For this week’s blog post, I’d like to recommend a book I recently read: Homo Deus: A Brief History of Tomorrow by Yuval Noah Harari (also known for the book, Sapiens). The book presents a brief history of humanity and humanism; how we got here, where we’re going, and potential issues we should be thinking about moving forward. I particularly enjoyed Harari’s take on the interconnectedness of technology, self-perception, and society, and I’d like to explore some of the ideas he presents with respect to historical and current trends.
From the Stone Age to Humanism
For millennia humans existed as hunter-gathers; they saw themselves as part of the natural world and worshipped spirits of nature. As humanity developed agriculture and farming, we faced our first existential dilemma. Agriculture gave us power over plants and animals, life and death. Given this power, did it make sense to see ourselves as part of the natural order, or were we above it? Harari suggests, in response to this identity crisis, we invented new religions which assigned humans divine authority over nature. This provided a satisfying rationale for our place in the universe and our position as masters of the natural world.
Eventually this rationale was challenged by the Scientific Revolution. Science improved our understanding of the world around us and made supernatural explanations obsolete. But this created a new existential dilemma. If supernatural explanations were no longer needed, then what was our purpose? Harari posits we found the answer by looking inward. We found meaning in the human experience, giving rise to Humanism. Instead of relying on a higher power to define concepts like goodness and beauty, humanism taught that these concepts were defined internally, best captured in credos like “beauty is in the eye of the beholder” and “think for yourself.”
From Free Will to Algorithms
Humanism, as we practice it today, is founded on the belief in Free Will. This is reflected in our laws, economy, and government. However, modern science is undermining this belief. While we each experience an internal narration and “feel” like we make decisions, this may in fact be an illusion. There is a very real possibility that humans are merely complex biochemical algorithms.
If true, then theoretically if you modeled all the data being consumed, how it is processed and ultimately interpreted, then you could accurately predict human behavior. While it might sound like science fiction, this is already being applied today by most of the major tech firms. When Netflix suggests a movie you might enjoy based on your past selections, it is doing so by modeling your behavior against millions of others to predict what someone like you will probably like.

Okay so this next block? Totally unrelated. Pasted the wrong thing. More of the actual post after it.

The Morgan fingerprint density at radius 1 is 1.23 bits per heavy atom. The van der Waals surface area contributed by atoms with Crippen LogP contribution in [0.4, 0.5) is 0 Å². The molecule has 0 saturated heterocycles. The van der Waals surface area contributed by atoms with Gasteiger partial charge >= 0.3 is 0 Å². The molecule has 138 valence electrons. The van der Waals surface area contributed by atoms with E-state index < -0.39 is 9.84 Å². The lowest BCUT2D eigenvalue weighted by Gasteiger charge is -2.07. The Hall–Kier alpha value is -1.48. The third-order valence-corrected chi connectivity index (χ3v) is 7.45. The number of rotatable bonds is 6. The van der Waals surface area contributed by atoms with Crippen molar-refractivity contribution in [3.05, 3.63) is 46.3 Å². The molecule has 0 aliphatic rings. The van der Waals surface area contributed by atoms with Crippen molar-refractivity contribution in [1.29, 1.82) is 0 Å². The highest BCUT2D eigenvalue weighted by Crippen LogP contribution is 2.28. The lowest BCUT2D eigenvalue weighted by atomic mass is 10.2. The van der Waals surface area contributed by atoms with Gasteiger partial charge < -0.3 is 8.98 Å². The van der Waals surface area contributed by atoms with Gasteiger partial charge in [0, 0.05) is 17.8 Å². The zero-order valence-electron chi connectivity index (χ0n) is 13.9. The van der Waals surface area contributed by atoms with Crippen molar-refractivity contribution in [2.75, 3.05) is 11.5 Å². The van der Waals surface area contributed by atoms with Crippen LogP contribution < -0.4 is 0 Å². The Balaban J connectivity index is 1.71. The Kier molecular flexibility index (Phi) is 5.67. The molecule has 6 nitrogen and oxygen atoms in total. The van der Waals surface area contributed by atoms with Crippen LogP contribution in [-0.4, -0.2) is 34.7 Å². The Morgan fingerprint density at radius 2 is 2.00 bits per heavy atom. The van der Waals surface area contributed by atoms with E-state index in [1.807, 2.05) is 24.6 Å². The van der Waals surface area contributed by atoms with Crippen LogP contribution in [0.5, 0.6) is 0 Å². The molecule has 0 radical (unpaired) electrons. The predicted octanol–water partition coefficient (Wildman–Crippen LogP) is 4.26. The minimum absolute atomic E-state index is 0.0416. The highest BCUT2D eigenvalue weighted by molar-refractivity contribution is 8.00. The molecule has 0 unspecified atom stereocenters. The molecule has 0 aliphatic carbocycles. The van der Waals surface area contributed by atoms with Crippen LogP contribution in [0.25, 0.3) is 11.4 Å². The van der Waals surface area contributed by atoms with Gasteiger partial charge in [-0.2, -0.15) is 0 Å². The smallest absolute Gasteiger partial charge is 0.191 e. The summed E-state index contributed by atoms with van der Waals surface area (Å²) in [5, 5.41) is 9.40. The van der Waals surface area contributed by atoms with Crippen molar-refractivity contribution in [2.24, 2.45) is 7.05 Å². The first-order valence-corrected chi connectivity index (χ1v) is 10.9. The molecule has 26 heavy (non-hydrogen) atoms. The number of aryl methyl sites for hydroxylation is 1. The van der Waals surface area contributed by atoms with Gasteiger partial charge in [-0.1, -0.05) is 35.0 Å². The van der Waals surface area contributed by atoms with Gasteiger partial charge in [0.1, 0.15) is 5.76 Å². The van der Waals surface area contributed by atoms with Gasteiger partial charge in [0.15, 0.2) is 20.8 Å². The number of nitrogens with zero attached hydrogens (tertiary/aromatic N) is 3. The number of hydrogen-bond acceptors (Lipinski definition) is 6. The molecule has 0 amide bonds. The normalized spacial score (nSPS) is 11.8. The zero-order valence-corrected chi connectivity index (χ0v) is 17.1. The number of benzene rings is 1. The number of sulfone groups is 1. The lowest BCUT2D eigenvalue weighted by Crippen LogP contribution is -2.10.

This focus on data, Harari suggests, is giving rise to a new religion, which he calls Dataism. Dataism seeks to define the universe as data flows and values phenomena as it relates to data processing. Advancements in computer science and artificial intelligence (AI) are giving rise to non-conscious algorithms and creating humanity’s next existential dilemma. Under dataism, where value is attributed to processing power, humanity may find itself undervalued by its own creations as the processing limits of biochemical algorithms are eclipsed by electronic algorithms. Harari closes his book with three questions to consider as we move forward:
1. Are organisms really just algorithms, and is life really just data processing?
2. What’s more valuable — intelligence or consciousness?
3. What will happen to society, politics and daily life when non-conscious but highly intelligent algorithms know us better than we know ourselves?
Challenges for the Secular Community
I think these are important questions for our community to think about. While AI may outperform humans in data processing, they will not replace the need for love and community, although people are definitely trying. Humans are social creatures and, in the best case scenario, freed from menial tasks we will be able to spend more time building meaningful relationships and caring for one another. The major challenge for us, I believe, will be creating social structures to ensure that the gains from AI are not limited to a few algorithm-owning individuals. A few ideas are floating around, such as universal basic income (see Finland’s experiment) and platform co-ops. If human hands solve human problems, then this is something we should be all be working towards.